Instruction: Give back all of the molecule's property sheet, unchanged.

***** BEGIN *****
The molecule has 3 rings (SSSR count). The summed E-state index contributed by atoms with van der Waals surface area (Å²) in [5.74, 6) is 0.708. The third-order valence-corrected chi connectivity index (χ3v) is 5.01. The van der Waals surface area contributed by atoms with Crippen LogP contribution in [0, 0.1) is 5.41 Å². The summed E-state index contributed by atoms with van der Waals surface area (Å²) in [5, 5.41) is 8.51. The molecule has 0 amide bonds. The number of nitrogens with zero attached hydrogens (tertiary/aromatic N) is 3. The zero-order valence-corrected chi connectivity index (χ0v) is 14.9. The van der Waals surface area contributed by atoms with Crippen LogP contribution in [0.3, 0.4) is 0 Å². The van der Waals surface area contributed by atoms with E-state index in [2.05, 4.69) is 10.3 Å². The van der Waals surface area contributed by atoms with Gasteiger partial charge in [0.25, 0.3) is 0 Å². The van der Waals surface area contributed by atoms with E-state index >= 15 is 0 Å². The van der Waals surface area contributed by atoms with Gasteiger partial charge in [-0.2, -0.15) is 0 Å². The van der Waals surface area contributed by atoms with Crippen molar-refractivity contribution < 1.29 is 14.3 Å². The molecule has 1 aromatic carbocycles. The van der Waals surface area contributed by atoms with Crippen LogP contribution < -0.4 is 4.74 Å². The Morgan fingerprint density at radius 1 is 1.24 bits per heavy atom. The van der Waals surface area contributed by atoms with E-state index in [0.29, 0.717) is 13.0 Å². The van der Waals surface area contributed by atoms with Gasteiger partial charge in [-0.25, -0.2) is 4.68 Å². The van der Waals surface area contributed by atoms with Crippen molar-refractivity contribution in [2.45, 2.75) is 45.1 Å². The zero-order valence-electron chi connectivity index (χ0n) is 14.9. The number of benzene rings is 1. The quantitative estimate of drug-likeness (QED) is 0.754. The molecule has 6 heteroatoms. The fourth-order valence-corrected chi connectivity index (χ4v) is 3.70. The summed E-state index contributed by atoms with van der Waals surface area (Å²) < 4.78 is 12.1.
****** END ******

The molecule has 3 rings (SSSR count). The summed E-state index contributed by atoms with van der Waals surface area (Å²) in [5.74, 6) is 0.708. The third-order valence-corrected chi connectivity index (χ3v) is 5.01. The van der Waals surface area contributed by atoms with Crippen LogP contribution in [0, 0.1) is 5.41 Å². The summed E-state index contributed by atoms with van der Waals surface area (Å²) in [5, 5.41) is 8.51. The molecule has 0 amide bonds. The number of nitrogens with zero attached hydrogens (tertiary/aromatic N) is 3. The zero-order valence-corrected chi connectivity index (χ0v) is 14.9. The van der Waals surface area contributed by atoms with Crippen LogP contribution in [0.3, 0.4) is 0 Å². The van der Waals surface area contributed by atoms with E-state index in [2.05, 4.69) is 10.3 Å². The van der Waals surface area contributed by atoms with Gasteiger partial charge in [0.25, 0.3) is 0 Å². The van der Waals surface area contributed by atoms with E-state index >= 15 is 0 Å². The van der Waals surface area contributed by atoms with Gasteiger partial charge in [-0.2, -0.15) is 0 Å². The van der Waals surface area contributed by atoms with Crippen molar-refractivity contribution < 1.29 is 14.3 Å². The molecule has 1 aromatic carbocycles. The van der Waals surface area contributed by atoms with Crippen LogP contribution < -0.4 is 4.74 Å². The Morgan fingerprint density at radius 1 is 1.24 bits per heavy atom. The van der Waals surface area contributed by atoms with E-state index in [0.29, 0.717) is 13.0 Å². The van der Waals surface area contributed by atoms with Gasteiger partial charge in [-0.25, -0.2) is 4.68 Å². The van der Waals surface area contributed by atoms with Crippen molar-refractivity contribution in [2.45, 2.75) is 45.1 Å². The zero-order valence-electron chi connectivity index (χ0n) is 14.9. The number of benzene rings is 1. The quantitative estimate of drug-likeness (QED) is 0.754. The molecule has 6 heteroatoms. The fourth-order valence-corrected chi connectivity index (χ4v) is 3.70. The summed E-state index contributed by atoms with van der Waals surface area (Å²) < 4.78 is 12.1.